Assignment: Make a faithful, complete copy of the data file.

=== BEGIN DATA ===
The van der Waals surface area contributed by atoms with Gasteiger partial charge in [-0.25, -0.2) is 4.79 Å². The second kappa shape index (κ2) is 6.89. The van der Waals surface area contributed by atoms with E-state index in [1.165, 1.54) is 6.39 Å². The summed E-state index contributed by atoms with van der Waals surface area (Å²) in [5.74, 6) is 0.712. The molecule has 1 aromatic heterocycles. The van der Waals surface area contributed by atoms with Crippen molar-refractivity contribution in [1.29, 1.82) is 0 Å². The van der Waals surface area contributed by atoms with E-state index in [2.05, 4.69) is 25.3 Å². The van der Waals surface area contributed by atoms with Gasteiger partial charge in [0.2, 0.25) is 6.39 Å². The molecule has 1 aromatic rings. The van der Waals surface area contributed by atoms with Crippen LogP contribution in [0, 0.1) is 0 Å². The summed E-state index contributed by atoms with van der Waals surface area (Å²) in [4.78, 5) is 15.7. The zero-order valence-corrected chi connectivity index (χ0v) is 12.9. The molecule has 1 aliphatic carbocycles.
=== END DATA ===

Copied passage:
The van der Waals surface area contributed by atoms with Gasteiger partial charge in [-0.25, -0.2) is 4.79 Å². The second kappa shape index (κ2) is 6.89. The van der Waals surface area contributed by atoms with E-state index in [1.165, 1.54) is 6.39 Å². The summed E-state index contributed by atoms with van der Waals surface area (Å²) in [5.74, 6) is 0.712. The molecule has 1 aromatic heterocycles. The van der Waals surface area contributed by atoms with Crippen molar-refractivity contribution in [1.29, 1.82) is 0 Å². The van der Waals surface area contributed by atoms with E-state index in [2.05, 4.69) is 25.3 Å². The van der Waals surface area contributed by atoms with Gasteiger partial charge in [0.2, 0.25) is 6.39 Å². The molecule has 1 aromatic rings. The van der Waals surface area contributed by atoms with Crippen LogP contribution in [0, 0.1) is 0 Å². The summed E-state index contributed by atoms with van der Waals surface area (Å²) in [4.78, 5) is 15.7. The zero-order valence-corrected chi connectivity index (χ0v) is 12.9. The molecule has 1 aliphatic carbocycles.